Most of the stones used to build them came from the town’s former fortifications, and the oak framework was based on shipbuilding techniques. Some 10,000 tons of salt could be stored in the two warehouses. Listed as historical monuments in France since 1916, Honfleur’s salt warehouses now host exhibitions, concerts, and conferences.
The Precursor of Impressionism and A Famous Composer
The first artist in France to paint landscapes outdoors, Honfleur’s Boudin is considered the precursor of Impressionism. According to LeBlic, people were horrified when Boudin painted gray skies, even though skies in Normandy are frequently gray. We especially liked Boudin’s Honfleur scenes and his portraits at the Eugene Boudin Museum.
In 1858, he met 18-year-old Claude Monet, and became his mentor. Monet often stayed in Honfleur and painted many works there before moving to Giverny, France some years later.
The museum today displays work by Impressionists, including Claude Monet and other artists who have lived or found inspiration in the area. Its third floor offers a beautiful view of the city and the Seine Estuary.
Another famous Honfleur native was Erik Satie, whose home has been transformed into Maisons Satie. This museum immerses visitors in the talent and eccentricities of the composer and his age. Using audio guides, visitors tour a series of musical tableaux. Each reflects an aspect of this unusual musician, a forerunner of modern music.
Honfleur’s Quartier des Arts, One of France’s Most Lovely
The route from the port to the Eugene Boudin Museum winds through an Arts Quarter filled with galleries, studios, vintage clothing boutiques, and antique shops. Shop windows on the sidewalk display regional specialties such as Calvados, buttery pastries, and salted caramels.
Walking through streets barely wide enough for a single car, it feels a bit like an archeological dig. Houses are fieldstone on the bottom, then brick, stucco, and half-timbered, the different materials sometimes literally piled on top of one another.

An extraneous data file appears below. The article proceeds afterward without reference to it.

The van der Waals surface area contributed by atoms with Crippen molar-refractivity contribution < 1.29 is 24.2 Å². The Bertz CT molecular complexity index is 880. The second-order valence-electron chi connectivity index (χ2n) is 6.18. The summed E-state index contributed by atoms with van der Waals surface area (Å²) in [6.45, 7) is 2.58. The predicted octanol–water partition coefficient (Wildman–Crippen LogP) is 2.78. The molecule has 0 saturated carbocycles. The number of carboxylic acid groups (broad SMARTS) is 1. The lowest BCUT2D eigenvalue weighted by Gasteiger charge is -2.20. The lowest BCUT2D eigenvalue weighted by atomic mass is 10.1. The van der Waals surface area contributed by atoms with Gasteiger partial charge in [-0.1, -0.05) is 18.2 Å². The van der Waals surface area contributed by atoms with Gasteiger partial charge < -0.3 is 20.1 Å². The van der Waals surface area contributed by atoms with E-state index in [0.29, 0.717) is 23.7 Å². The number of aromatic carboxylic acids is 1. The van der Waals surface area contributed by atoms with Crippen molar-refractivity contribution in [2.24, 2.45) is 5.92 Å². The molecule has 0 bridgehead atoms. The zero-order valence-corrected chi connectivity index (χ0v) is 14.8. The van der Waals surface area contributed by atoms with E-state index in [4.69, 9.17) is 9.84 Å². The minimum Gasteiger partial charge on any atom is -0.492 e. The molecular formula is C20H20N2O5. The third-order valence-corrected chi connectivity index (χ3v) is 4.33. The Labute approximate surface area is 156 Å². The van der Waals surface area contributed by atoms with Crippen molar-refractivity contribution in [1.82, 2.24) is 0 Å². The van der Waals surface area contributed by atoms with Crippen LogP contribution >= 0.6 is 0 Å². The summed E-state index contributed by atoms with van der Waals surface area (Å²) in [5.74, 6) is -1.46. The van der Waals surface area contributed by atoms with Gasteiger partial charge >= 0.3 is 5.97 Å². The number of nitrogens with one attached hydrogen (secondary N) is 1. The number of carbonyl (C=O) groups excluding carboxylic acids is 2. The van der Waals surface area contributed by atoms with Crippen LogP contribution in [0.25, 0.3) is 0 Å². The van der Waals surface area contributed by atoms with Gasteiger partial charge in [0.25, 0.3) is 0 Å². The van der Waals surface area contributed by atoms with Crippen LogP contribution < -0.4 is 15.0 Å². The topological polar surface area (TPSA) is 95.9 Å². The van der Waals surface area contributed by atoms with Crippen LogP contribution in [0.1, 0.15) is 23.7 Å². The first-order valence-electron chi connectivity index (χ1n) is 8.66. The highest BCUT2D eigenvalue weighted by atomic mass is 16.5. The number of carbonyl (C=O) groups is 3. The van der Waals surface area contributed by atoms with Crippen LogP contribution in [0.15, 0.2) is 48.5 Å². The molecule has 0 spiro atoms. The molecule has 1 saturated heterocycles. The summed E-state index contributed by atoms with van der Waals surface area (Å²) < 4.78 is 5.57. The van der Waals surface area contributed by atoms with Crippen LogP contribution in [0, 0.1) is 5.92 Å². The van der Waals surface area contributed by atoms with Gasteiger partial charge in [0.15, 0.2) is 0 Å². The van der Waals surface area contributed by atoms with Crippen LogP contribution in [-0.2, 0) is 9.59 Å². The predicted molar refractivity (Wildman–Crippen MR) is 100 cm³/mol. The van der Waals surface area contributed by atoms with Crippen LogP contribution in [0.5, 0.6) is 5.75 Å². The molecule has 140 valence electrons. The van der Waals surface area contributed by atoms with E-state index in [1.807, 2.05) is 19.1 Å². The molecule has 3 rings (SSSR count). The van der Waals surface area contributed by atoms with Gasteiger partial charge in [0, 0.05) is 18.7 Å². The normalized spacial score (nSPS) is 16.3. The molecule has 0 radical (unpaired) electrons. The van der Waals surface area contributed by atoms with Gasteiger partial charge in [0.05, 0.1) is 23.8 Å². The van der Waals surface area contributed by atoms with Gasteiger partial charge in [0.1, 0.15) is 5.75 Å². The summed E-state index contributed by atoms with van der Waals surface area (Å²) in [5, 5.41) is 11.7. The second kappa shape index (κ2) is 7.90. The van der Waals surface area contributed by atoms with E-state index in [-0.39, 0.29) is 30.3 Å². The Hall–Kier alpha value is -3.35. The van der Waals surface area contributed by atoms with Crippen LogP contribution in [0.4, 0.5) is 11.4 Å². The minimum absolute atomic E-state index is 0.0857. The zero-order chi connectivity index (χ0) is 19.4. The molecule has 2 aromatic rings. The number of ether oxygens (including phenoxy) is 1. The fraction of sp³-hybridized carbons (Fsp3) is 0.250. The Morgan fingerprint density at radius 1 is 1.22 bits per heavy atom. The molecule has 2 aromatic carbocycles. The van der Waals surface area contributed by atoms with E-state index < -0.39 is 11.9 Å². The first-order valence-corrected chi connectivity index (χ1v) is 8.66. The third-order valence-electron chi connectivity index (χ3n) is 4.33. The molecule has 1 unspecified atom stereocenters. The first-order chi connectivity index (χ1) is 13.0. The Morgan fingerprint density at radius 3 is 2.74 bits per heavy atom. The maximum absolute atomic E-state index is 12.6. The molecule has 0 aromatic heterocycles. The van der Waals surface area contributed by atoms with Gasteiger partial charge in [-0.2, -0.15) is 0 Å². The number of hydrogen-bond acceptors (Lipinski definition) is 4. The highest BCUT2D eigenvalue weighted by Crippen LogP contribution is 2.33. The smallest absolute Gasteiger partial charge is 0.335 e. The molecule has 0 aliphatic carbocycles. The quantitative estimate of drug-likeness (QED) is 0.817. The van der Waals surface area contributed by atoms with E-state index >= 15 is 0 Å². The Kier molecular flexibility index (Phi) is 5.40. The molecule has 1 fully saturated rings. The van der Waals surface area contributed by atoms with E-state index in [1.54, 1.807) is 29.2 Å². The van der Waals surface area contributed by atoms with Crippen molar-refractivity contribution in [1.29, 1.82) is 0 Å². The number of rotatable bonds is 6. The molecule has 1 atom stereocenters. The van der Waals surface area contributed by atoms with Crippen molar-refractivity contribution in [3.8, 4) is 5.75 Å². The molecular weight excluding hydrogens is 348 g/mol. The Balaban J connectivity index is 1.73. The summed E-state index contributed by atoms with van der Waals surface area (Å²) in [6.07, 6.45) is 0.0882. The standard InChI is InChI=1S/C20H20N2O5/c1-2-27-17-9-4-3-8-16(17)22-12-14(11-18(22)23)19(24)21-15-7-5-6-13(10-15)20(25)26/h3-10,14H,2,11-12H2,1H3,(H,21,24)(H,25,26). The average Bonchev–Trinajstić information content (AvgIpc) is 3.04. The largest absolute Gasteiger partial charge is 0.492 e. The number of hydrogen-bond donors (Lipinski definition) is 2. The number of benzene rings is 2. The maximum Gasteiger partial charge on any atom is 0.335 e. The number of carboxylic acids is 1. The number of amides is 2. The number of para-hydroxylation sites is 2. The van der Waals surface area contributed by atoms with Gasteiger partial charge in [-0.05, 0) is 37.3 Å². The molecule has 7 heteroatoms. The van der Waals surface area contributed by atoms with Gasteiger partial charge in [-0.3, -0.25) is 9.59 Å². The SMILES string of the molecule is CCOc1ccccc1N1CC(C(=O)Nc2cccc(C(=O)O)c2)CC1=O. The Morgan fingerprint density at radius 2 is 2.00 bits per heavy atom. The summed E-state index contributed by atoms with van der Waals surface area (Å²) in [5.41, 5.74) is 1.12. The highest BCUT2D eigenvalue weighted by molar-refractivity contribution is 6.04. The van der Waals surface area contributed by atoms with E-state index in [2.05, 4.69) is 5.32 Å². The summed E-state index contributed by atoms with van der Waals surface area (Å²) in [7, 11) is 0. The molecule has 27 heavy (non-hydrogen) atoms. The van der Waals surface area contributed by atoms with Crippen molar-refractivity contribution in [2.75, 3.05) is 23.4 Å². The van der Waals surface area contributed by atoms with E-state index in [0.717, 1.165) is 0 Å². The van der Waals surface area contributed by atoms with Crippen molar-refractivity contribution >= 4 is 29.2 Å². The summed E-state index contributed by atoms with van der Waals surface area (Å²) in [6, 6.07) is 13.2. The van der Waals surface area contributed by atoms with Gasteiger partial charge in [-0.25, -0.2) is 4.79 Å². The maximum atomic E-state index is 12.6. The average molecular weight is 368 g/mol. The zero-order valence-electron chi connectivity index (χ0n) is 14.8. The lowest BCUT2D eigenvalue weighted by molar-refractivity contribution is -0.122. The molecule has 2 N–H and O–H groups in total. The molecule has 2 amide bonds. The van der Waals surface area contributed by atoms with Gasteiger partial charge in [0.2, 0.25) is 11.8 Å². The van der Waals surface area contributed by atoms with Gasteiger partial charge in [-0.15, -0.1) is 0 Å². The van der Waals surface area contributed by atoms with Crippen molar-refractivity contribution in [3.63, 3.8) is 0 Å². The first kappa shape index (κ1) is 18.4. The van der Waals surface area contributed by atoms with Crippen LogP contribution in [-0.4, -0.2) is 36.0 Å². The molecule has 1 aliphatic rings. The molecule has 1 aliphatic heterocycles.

Normandy’s World-Famous Calvados
Many shops in Honfleur sell Calvados, a French apple or pear brandy made from Normandy fruit, and many offer tastings.
Calvados is always a blending of several varieties, LeBlic explained, and the age on the sticker is the age of the youngest. “Pay no attention to labels like ‘grand reserve’ or ‘super,'” she said. “They mean nothing. If you don’t see the age on the sticker, don’t buy.”
Armed with this knowledge, we stopped at Les Calvados de Sophie. There manager Sophie Chevalier showed us vintages from 2 to 70 years. Some of the most popular products, she said, are cider, crème de Calvados (a caramel blend she likened to Bailey’s), and locally made salted caramel.
We tasted a smooth 15-year-old Calvados and a sweet pommeau, an aperitif made with Calvados and cider. Chevalier supports small local growers: “It lets me highlight and preserve the heritage of our Norman terroir,” she said.
If you’re not lucky enough to have a personal guide, start your visit to Honfleur at the Tourist Office. Located on the Quai Lepaulmier, there you can pick up an audio guide, along with maps and brochures. The office also offers guided tours throughout the year, focusing on history, food, and art.
Following your tour of Honfleur you may also want to see more of beautiful Normandy.